The reason for homeschooling can be different for different people. Some parents would like to spend more time with their children. In home schooling environment kids gifts and talents are discovered more easily. There are usually 30 students per teacher in classrooms so they really have to average everything they do as they do not have enough time for individuals. We have 6 kids and they are all quite different. Some kids are quick learners and some needs more time. Some have a talent for science and some for arts…
    Also Canada in my opinion is too liberal (the same as Netherlands) when it comes to sexual education in schools. What to teach , what age ,what time sort of equation. I believe that this topics were quite neglected by some families in the passed and I guess governments had to do something about it. The problem is that kids are fed with materials and topics they are not ready for. This is quite damaging for their normal development.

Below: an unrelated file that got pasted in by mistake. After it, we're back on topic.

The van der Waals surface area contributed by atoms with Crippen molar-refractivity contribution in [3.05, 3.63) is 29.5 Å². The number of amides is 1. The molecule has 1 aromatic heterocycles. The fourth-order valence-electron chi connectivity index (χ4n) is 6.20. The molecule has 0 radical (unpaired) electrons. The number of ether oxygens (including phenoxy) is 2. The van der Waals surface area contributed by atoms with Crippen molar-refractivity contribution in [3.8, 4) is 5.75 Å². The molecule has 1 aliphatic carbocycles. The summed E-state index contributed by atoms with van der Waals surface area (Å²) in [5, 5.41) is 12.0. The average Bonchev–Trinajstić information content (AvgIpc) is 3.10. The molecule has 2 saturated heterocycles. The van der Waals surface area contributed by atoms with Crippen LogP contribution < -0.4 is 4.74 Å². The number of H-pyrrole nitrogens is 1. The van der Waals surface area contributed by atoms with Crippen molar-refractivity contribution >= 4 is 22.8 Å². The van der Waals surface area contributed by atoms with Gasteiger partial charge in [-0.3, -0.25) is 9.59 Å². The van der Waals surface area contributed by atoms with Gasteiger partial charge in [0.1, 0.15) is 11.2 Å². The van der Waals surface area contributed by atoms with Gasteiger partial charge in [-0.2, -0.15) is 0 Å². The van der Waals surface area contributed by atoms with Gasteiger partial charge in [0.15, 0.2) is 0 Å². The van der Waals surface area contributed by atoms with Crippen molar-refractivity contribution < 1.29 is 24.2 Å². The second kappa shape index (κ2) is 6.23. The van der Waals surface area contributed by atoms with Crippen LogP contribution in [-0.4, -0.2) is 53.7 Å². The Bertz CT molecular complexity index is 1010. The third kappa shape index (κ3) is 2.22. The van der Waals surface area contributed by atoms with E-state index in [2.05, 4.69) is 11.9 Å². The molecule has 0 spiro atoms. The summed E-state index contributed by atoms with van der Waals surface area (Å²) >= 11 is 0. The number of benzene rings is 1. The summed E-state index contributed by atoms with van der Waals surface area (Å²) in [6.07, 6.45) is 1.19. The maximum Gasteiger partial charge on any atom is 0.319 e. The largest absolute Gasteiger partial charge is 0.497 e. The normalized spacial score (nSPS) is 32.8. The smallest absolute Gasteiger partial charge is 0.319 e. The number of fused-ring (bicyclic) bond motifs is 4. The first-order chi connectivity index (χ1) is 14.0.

I have a job offer in Nederlands and I will probably turn it down because the home schooling issue. We have experienced the advantages of homeschooling and I would have a hard time to let it go especially in the country where christian private schools almost do not exist and parents are forced to use the public system.
    I would like to thank you for putting your time into this and I see from your comments that you understand the matter of homeschooling very well. I hope that government will be vise enough to support the parents willing to do it rather then forcing a one system option. That will in the long run bless the country in many ways.
    God Bless you.